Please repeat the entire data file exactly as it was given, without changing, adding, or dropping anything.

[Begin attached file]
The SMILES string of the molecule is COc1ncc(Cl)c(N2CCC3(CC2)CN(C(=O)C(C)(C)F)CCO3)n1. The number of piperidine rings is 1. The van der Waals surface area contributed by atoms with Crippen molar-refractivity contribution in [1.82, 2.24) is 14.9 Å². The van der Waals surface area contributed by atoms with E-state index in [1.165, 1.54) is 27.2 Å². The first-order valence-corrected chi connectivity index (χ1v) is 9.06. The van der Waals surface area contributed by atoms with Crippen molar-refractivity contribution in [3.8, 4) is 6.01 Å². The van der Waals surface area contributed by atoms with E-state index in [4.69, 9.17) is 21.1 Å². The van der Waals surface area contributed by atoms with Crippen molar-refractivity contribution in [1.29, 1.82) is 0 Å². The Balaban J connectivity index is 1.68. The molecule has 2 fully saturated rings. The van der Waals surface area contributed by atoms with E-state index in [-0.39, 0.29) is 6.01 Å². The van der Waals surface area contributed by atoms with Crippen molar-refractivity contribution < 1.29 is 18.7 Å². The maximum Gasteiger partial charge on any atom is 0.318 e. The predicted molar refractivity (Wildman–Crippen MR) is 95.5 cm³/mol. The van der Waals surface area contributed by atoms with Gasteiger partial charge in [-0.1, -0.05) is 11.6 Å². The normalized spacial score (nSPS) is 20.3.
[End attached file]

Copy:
The SMILES string of the molecule is COc1ncc(Cl)c(N2CCC3(CC2)CN(C(=O)C(C)(C)F)CCO3)n1. The number of piperidine rings is 1. The van der Waals surface area contributed by atoms with Crippen molar-refractivity contribution in [1.82, 2.24) is 14.9 Å². The van der Waals surface area contributed by atoms with E-state index in [1.165, 1.54) is 27.2 Å². The first-order valence-corrected chi connectivity index (χ1v) is 9.06. The van der Waals surface area contributed by atoms with Crippen molar-refractivity contribution in [3.8, 4) is 6.01 Å². The van der Waals surface area contributed by atoms with E-state index in [4.69, 9.17) is 21.1 Å². The van der Waals surface area contributed by atoms with Crippen molar-refractivity contribution in [1.29, 1.82) is 0 Å². The Balaban J connectivity index is 1.68. The molecule has 2 fully saturated rings. The van der Waals surface area contributed by atoms with E-state index in [-0.39, 0.29) is 6.01 Å². The van der Waals surface area contributed by atoms with Crippen molar-refractivity contribution < 1.29 is 18.7 Å². The maximum Gasteiger partial charge on any atom is 0.318 e. The predicted molar refractivity (Wildman–Crippen MR) is 95.5 cm³/mol. The van der Waals surface area contributed by atoms with Gasteiger partial charge in [-0.1, -0.05) is 11.6 Å². The normalized spacial score (nSPS) is 20.3.